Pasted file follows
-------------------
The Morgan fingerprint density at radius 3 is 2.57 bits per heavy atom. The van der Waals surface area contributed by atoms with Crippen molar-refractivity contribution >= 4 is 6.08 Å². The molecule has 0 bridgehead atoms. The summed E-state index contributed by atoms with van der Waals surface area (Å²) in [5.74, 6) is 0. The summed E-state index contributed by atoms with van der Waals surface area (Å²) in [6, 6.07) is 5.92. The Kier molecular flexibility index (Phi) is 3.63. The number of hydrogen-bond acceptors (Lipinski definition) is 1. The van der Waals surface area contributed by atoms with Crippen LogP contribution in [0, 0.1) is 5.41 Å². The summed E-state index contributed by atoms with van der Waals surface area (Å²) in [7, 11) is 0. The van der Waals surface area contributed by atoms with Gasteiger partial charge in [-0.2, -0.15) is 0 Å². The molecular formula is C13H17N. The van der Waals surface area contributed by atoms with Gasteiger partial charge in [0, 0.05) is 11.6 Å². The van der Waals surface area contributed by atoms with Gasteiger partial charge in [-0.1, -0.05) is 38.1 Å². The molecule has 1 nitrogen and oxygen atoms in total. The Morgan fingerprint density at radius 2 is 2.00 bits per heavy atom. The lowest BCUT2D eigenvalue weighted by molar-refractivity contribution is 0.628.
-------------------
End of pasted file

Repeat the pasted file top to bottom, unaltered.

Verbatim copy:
The Morgan fingerprint density at radius 3 is 2.57 bits per heavy atom. The van der Waals surface area contributed by atoms with Crippen molar-refractivity contribution >= 4 is 6.08 Å². The molecule has 0 bridgehead atoms. The summed E-state index contributed by atoms with van der Waals surface area (Å²) in [5.74, 6) is 0. The summed E-state index contributed by atoms with van der Waals surface area (Å²) in [6, 6.07) is 5.92. The Kier molecular flexibility index (Phi) is 3.63. The number of hydrogen-bond acceptors (Lipinski definition) is 1. The van der Waals surface area contributed by atoms with Crippen LogP contribution in [0, 0.1) is 5.41 Å². The summed E-state index contributed by atoms with van der Waals surface area (Å²) in [7, 11) is 0. The van der Waals surface area contributed by atoms with Gasteiger partial charge in [-0.2, -0.15) is 0 Å². The molecular formula is C13H17N. The van der Waals surface area contributed by atoms with Gasteiger partial charge in [0, 0.05) is 11.6 Å². The van der Waals surface area contributed by atoms with Gasteiger partial charge in [-0.1, -0.05) is 38.1 Å². The molecule has 1 nitrogen and oxygen atoms in total. The Morgan fingerprint density at radius 2 is 2.00 bits per heavy atom. The lowest BCUT2D eigenvalue weighted by molar-refractivity contribution is 0.628.